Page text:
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Train drivers threaten to derail the Merkel miracle

by Open-Publishing - Tuesday 7 August 2007

Edito Un/Employment Trade unions Strikes Europe Transports

By Roger Boyes in Berlin

Germans faced the prospect of summer holiday chaos yesterday as train drivers voted for an unlimited nationwide strike. It seems set to be the worst rail strike in 15 years and, along with a threat of industrial action by airline pilots, could bring the country to a standstill.

The timing is bad news for Angela Merkel, the Chancellor, who had hoped to crown Germany’s economic recovery with the successful privatisation of Deutsche Bahn, the German rail service. This would not only fill government coffers, it is also intended to cement her reputation as an economic moderniser in the run-up to the 2009 general election.

This left the train drivers’ union, GDL, unmoved yesterday, with 95.8 per cent of delegates voting to strike from tomorrow. The first target will be goods trains but unless Deutsche Bahn comes up with an offer, the train drivers will paralyse passenger traffic by the weekend — a time when Germans in some regions are setting out on their summer holidays and others are coming home.

The drivers’ immediate aim is to win a 31 per cent wage rise. A 40-year-old German train driver with two children earns about €1,800 (£1,200) a month, compared with €2,420 in The Netherlands, €3,140 in Spain, €2,770 in France and €4,800 in Switzerland.

“We’re already losing millions in revenue because of illegal stoppages,” said a plainly furious Hartmut Mehdorn, the head of Deutsche Bahn who has made it his life’s work to privatise the company.

The wage claim, he said, was “madness” and he threatened disciplinary measures against drivers if they threatened the safety of the rail service. “Any train driver behaving irresponsibly will be suspended immediately.”

This fighting talk was met in kind by the union leaders. “We will not be intimidated by Mehdorn,” said Man-fred Schell, head of GDL. “We are obviously not going to endanger passenger safety — in the case of a strike the driver will ferry the train into the nearest station rather than abandon it somewhere in the wilderness.”

Industrial relations, normally calm and consensual in Germany, are breaking down, partly because of the country’s strong growth. There is a widespread feeling in the German trade union movement that the time has come to squeeze higher salaries out of employers. The so-called Merkel miracle could thus soon start to evaporate.

“A rail strike will damage the economy and the standing of Germany in the world,” Michael Glos, the Economics Minister, said. First though, the strike could well derail the privatisation of Deutsche Bahn. The privatisation law is about to be presented in the second chamber of the German parliament and some powerful voices are expressing reservations about the way in which the country’s 35,000km (21,700 miles) of railtrack are to be handled.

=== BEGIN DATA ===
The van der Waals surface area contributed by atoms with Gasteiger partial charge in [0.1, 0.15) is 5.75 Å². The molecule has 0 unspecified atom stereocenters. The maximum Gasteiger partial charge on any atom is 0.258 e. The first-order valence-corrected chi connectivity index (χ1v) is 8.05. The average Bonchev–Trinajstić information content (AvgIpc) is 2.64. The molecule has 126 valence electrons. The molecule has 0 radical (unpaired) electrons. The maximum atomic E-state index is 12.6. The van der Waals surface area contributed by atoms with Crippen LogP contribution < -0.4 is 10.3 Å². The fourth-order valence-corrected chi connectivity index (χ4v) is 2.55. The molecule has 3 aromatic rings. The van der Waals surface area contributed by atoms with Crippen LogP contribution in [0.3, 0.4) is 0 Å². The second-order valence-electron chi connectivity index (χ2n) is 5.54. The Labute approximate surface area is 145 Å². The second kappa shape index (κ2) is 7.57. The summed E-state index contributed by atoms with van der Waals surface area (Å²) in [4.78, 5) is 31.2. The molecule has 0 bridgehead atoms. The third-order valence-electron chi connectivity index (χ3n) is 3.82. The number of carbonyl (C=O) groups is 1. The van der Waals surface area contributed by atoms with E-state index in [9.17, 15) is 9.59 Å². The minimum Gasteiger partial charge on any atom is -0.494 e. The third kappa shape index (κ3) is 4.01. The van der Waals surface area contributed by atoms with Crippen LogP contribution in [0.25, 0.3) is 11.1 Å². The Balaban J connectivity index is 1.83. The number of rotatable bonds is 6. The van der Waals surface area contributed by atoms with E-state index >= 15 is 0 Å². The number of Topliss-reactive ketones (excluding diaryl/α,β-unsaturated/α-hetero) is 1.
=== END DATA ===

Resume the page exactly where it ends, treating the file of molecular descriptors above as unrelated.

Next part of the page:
Mr Mehdorn insists that the railtrack should stay part of the privatised concern, but critics from across the political spectrum argue that Germany must learn the lesson of what is widely seen as the bungled British privatisation of the rail system: that the track should stay in government hands or Deutsche Bahn will be able to slant competition in its favour.

The new law fudges the issue — effectively incorporating it as part of the privatised concern while giving the Government legal supervision for 15 years — and politicians are threatening a rebellion.

Having failed to get his way on the railtrack, Mr Mehdorn — denounced in the tabloid press as a “fathead” — is determined to make a stand on wages. He insists that there should be a comprehensive (and modest) settlement for all 400,000 rail workers, not just train drivers, or future bidders will be scared away from investing in Germany. The unions, by contrast, believe that the run-up to privatisation is exactly the moment to put in an ambitious wage claim.

Hitting the buffers

- Deutsche Bahn carried more than 119 million people on its long-distance rail services during 2005

- Last year Deutsche Bahn’s net income tripled to €1.7 billion (£1.1 billion) as freight and passenger demand rose with the World Cup

- The GDL union can strike only with the approval of 75 per cent of its 12,000 members

- Its strike would be the first unlimited shutdown of Germany’s widely used rail network in 15 years

- A nationwide strike would stop approximately 28,000 passenger trains and 4,780 cargo trains every day

- About 170 international rail routes to, from or through Germany would also be forced to close

- The Government has already reached agreement with two other rail trade unions representing 134,000 workers which the GDL refuses to accept

- Its aim of raising €4 million€5 million by floating a third of privatised Deutsche Bahn next year will be difficult if the company appears paralysed by poor industrial relations

Sources: RMT Bristol; www.railway-technology.com ;